A recent Washington Post article highlighted the increasingly depressive nature of schooling as a child grows older. Measuring 4th and 8th graders, the study asked if students were happy at school. In 4th grade, 49% of students were happy “all or most of the time”, compared to 26% of 8th graders. Both numbers are staggering. Although a similar test has not occurred for high schoolers, it can be easily hypothesized that this number continues to dwindle.
Where’s the alarm bells? Why is there no national call-to-arms for every educator to solve this problem? Why do our school systems value standardized test scores, GPAs, and attendance ratings over happiness? Perhaps it’s because social and emotional well-being are not taken as seriously as they should be.
Oftentimes, practicing mindfulness in school is seen as hippie-ish. It’s not realschool. You know, the school that you went to when you were younger. “I turned out just fine!” Incorporating relaxation techniques, reflecting on one’s life, de-stressing — how could this possibly fit into rigorous academic instruction? It should be a no-brainer: if students are happy, they’ll learn more. However, we don’t need a quantitative research study to prove this. In fact, the act of seeking one out shows us how systemically inclined education has become. We should — hopefully — simply want children to be happy, even if mindfulness practices do correlate with increased performance.
Perhaps it’s because happiness is subjective? How do you measure well-being? How would you even address these needs? In any case, all the things we do in school are subjective. We may take precautions to ensure that grading or testing is without bias, but we know this is not the case. Imagine what the educational landscape would look like if happiness was a major factor on a school’s report card? Not only would classrooms feature more focus on community building, relationships, and tolerance — but schools would need to reach out to families and become more active in their local communities — as happiness isn’t just a school issue.
That being said, there’s many flaws in this system: won’t low-income schools face tougher situations? Access to healthcare, healthy food sources, safe environments, and other necessities to a well-off life aren’t present. Of course, this is already going on in the educational field. Embracing a mindset of this nature requires all hands on deck: the government need to support communities that need it most, teachers need to be trained on mindfulness practice, students need to embrace positive mindsets and develop an affirming school culture.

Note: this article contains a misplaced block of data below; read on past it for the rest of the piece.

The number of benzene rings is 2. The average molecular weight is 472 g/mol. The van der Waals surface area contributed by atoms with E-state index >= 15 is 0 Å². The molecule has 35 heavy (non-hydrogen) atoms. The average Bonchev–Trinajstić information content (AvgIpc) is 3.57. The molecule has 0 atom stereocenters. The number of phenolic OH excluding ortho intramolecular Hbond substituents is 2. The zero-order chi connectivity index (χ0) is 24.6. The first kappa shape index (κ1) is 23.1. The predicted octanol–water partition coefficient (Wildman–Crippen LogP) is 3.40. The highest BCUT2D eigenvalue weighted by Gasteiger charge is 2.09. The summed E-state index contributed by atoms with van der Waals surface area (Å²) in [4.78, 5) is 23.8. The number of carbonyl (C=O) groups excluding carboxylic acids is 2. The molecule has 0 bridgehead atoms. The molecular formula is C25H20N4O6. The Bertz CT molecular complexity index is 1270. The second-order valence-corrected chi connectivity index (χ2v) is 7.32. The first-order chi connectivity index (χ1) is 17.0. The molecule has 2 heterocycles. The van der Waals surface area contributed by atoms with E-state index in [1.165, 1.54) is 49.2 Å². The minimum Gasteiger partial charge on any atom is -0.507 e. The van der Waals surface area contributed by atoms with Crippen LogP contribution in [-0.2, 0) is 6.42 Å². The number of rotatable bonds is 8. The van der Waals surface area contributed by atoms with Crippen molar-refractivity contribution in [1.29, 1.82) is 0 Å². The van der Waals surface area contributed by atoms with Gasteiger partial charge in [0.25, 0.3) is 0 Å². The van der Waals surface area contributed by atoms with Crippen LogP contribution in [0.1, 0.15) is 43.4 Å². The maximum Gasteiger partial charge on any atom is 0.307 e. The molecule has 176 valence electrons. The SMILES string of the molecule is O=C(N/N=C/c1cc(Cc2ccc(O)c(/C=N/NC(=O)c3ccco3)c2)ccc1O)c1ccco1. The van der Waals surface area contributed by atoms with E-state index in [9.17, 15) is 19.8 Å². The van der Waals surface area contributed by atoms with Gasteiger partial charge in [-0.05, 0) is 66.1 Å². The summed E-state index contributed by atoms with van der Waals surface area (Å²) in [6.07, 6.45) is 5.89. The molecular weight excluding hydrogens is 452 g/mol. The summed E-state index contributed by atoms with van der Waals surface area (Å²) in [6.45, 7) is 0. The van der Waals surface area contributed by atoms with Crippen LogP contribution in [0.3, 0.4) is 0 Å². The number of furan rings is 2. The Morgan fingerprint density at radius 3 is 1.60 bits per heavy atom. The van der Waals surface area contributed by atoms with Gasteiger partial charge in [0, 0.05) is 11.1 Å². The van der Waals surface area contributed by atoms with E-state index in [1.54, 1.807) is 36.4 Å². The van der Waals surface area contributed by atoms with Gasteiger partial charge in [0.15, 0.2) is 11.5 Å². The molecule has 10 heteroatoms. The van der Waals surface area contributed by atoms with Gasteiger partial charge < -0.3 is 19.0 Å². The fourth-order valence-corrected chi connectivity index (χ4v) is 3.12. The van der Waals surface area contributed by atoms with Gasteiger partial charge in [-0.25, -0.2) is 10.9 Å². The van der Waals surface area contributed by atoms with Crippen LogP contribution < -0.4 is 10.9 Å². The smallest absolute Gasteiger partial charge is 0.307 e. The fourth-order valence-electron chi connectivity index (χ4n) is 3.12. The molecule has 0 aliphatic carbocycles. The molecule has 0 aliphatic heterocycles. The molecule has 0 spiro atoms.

One step any teacher can take is ensuring that students are happy in their classroom. Most teacher training programs rarely speak of this, instead it’s “how do you know students are learning?” — “how can you make a great hook to draw kids into the lesson?” — “how are you differentiating for all learners?” Where is the focus on deep, emotional and social well-being? We can mask our lessons well and perhaps engage for a day, but real change involves a solidified focus on mindfulness.
None of this is rocket science, it just requires time — a resource most teachers are unwilling or hesitant on giving up. However, it is necessary — much more so than any content piece. Who cares if kids can solve algebraic equations if they’re miserable?
Allow students to share their feelings in comfortable, safe environment.
Let breaks occur often. Trust students to do the right thing.
Don’t make assumptions of kids based off their behavior. Avoid labelling.
Actually teach mindfulness: how does one relax? why should we?
Practice mindfulness yourself. Do what you preach.
Design lessons and invite questions on real issues. Don’t limit instruction to standardized practice.
Develop authentic relationships with students and reach out to all students. Have blocked time for students to reach out to you.
Don’t think that games and fun have no place in school. In fact, why not just play a game today? “Fun” shouldn’t be reserved for the beginning and end of the school year.
Constantly invent new ways for students to develop their school community, and emphasize a vision of a positive environment.
And this problem goes much deeper. From 2005 to 2014, reports of a depressive mood that lasts longer than 2 weeks among teenagers rose 37%. 30% of girls and 20% of boys have had an anxiety disorder. In 2015, the suicide rate among teenage girls hit a 40-year high. Report after report demonstrates how anxious — how dissatisfied — how angry — how depressed many of our students are. It has nothing to do with grades or engaging lessons. It doesn’t have to do with just bullying or just social media obsession. It’s not only “13 Reasons Why” or a perceived attractiveness to those labelled or seeking help.
We, as a society, have very little to no actual focus on a child’s well-being. There may be recommendations, teachers may be commemorated for their relationships with kids, some schools may offer mindfulness PD, but where is the accountability on happiness? Where is the massive influx of corporate-minded companies offering training and workshops for positive student behavior? Where’s the report on a student’s well-being at their school? This is more than standardized testing — it’s more than academic futures — and it’s more than “getting a job.” This is a deep, underlying issue that questions the humanity of education. We need to organize, express, and preach why our kids need help. It’s the only way this problem will diminish.